I have an update about working after the run commute. Apple, among others, has been promoting the idea that a tablet can replace a laptop or even a desktop. I had an opportunity to test the proposition. The natural experiment occurred because my MacBook Pro developed an issue with the screen, and it was in the shop for a week. My report is: yes, you can work a full day in a professional job on a tablet with a keyboard, but at least for me, at this point, I’d rather not.

On the one hand, the tablet now does just about everything the laptop does. The processor and the memory exceed by a significant margin the laptops of a generation ago. The truth is, I am not a “power user.” I am a heavy user who is looking at a screen 24/7. I am not, however, producing professional videos or recording podcasts. I write; I check the calendar; and I consume content that is streamed. I toggle back and forth between a half dozen programs or apps, including proprietary readers for two different e-book lines. This does not require a CPU that is “overclocked” or a special graphics card.

On the other hand, the tablet does everything that qualifies for me as work slightly less well than the laptop, even with a real keyboard that provides tactile feedback, not a virtual one displayed on hard glass. The operating system supports multi-tasking and more than one window open. The display on a big tablet can exceed the dimensions of a small laptop. But copying and pasting, inserting hyperlinks, finding files, and all of those tasks that are clerical but necessary, work less well, without the ability to be exact and quick in dragging and dropping, and relying on shortcuts such as launchers, text expanders, and copy clipboards — those programs, if you are not familiar with them, are as handy as they are advertised to be. It all proceeds more efficiently with a touchpad, mouse, or rollerball, or track point, versus a finger or stylus. Every app is missing a feature, it seems, even those native to the mobile operating system. Formatting text, for example, is more cumbersome. Searches run less well.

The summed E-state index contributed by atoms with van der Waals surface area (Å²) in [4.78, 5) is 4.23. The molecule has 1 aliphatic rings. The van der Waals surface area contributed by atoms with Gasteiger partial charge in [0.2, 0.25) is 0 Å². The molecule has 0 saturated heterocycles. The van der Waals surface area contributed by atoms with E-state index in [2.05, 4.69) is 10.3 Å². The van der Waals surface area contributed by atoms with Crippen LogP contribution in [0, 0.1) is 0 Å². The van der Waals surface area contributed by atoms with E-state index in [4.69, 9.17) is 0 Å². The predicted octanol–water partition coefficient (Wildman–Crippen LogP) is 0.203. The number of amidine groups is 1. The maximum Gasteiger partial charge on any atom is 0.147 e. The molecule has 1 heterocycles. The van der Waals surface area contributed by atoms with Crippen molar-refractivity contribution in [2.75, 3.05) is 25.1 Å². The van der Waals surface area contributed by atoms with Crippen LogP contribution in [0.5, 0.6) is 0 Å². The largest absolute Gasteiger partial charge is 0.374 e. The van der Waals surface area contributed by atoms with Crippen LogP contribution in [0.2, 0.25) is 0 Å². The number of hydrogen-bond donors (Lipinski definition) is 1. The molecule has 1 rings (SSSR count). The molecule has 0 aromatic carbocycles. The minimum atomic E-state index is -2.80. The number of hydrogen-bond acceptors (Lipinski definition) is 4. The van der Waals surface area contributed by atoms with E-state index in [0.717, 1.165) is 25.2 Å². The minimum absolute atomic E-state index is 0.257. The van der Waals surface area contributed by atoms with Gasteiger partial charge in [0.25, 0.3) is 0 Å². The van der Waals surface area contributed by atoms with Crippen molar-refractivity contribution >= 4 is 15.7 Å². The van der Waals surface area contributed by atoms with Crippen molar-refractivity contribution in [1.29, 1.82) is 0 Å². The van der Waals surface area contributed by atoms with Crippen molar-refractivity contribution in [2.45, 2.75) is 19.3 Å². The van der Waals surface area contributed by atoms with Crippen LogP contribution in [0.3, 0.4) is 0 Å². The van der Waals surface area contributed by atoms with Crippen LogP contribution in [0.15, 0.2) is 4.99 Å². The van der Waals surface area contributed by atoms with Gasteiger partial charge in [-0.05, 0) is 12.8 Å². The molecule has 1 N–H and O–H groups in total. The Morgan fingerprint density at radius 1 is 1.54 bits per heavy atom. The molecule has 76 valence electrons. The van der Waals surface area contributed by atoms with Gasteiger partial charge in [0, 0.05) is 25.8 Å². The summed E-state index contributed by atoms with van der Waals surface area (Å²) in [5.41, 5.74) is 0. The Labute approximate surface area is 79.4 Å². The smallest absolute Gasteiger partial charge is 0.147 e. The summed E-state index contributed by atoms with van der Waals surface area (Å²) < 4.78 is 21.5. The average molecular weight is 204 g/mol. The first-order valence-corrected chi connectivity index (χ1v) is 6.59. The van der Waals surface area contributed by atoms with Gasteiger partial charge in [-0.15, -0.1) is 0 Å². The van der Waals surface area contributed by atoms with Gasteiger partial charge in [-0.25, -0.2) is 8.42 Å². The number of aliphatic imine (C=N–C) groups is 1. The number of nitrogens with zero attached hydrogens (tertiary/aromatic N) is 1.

Thus I am willing to bring the tablet and forego the laptop if I expect to have a day that involves being more passive than usual. If I am scheduled to be in meetings where a laptop would be frowned upon, or if I have to run around further beyond my desk, then the tablet may be sufficient and even superior. If I am thinking and creating, I need the extra functionality. It’s not computing power; it’s the user interface. I would sum up the difference as follows: the tablet is for consuming, the laptop for creating. There is a slight advantage for the tablet in terms of weight, but that is only because I have a small tablet and a big laptop; there would be no discernible difference with a big tablet and a small laptop.